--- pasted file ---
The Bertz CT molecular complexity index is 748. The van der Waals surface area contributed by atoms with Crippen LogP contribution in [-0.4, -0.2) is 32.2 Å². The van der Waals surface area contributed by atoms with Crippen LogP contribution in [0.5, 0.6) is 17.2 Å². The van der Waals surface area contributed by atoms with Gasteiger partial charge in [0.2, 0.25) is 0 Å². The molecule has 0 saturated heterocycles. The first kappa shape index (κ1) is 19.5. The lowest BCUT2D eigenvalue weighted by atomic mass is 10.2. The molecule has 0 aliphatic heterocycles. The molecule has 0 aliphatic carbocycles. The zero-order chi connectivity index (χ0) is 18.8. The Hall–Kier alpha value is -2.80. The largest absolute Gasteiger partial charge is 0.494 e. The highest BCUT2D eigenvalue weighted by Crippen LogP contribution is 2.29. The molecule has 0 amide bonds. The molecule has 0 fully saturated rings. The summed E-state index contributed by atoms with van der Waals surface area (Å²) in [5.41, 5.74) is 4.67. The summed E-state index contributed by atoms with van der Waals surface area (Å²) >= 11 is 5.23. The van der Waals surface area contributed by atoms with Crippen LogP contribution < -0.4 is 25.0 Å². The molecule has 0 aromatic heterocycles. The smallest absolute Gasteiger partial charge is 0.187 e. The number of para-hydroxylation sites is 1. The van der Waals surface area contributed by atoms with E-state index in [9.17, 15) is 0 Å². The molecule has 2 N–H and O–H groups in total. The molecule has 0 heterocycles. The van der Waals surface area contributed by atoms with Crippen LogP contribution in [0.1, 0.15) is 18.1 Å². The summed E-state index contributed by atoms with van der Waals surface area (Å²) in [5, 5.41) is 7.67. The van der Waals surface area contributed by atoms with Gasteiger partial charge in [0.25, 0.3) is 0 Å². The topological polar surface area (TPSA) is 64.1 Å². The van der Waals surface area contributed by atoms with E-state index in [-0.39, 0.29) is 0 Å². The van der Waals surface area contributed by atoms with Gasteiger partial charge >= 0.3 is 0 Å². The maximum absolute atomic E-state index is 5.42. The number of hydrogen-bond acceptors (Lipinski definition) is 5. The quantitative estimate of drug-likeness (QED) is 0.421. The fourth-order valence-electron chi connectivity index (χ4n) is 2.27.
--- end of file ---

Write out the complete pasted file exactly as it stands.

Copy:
The Bertz CT molecular complexity index is 748. The van der Waals surface area contributed by atoms with Crippen LogP contribution in [-0.4, -0.2) is 32.2 Å². The van der Waals surface area contributed by atoms with Crippen LogP contribution in [0.5, 0.6) is 17.2 Å². The van der Waals surface area contributed by atoms with Gasteiger partial charge in [0.2, 0.25) is 0 Å². The molecule has 0 saturated heterocycles. The first kappa shape index (κ1) is 19.5. The lowest BCUT2D eigenvalue weighted by atomic mass is 10.2. The molecule has 0 aliphatic heterocycles. The molecule has 0 aliphatic carbocycles. The zero-order chi connectivity index (χ0) is 18.8. The Hall–Kier alpha value is -2.80. The largest absolute Gasteiger partial charge is 0.494 e. The highest BCUT2D eigenvalue weighted by Crippen LogP contribution is 2.29. The molecule has 0 amide bonds. The molecule has 0 fully saturated rings. The summed E-state index contributed by atoms with van der Waals surface area (Å²) in [5.41, 5.74) is 4.67. The summed E-state index contributed by atoms with van der Waals surface area (Å²) >= 11 is 5.23. The van der Waals surface area contributed by atoms with Crippen LogP contribution < -0.4 is 25.0 Å². The molecule has 0 aromatic heterocycles. The smallest absolute Gasteiger partial charge is 0.187 e. The number of para-hydroxylation sites is 1. The van der Waals surface area contributed by atoms with E-state index in [9.17, 15) is 0 Å². The molecule has 2 N–H and O–H groups in total. The molecule has 0 heterocycles. The van der Waals surface area contributed by atoms with Crippen LogP contribution in [0.1, 0.15) is 18.1 Å². The summed E-state index contributed by atoms with van der Waals surface area (Å²) in [5, 5.41) is 7.67. The van der Waals surface area contributed by atoms with Gasteiger partial charge in [0.25, 0.3) is 0 Å². The topological polar surface area (TPSA) is 64.1 Å². The van der Waals surface area contributed by atoms with E-state index in [-0.39, 0.29) is 0 Å². The van der Waals surface area contributed by atoms with Gasteiger partial charge >= 0.3 is 0 Å². The maximum absolute atomic E-state index is 5.42. The number of hydrogen-bond acceptors (Lipinski definition) is 5. The quantitative estimate of drug-likeness (QED) is 0.421. The fourth-order valence-electron chi connectivity index (χ4n) is 2.27.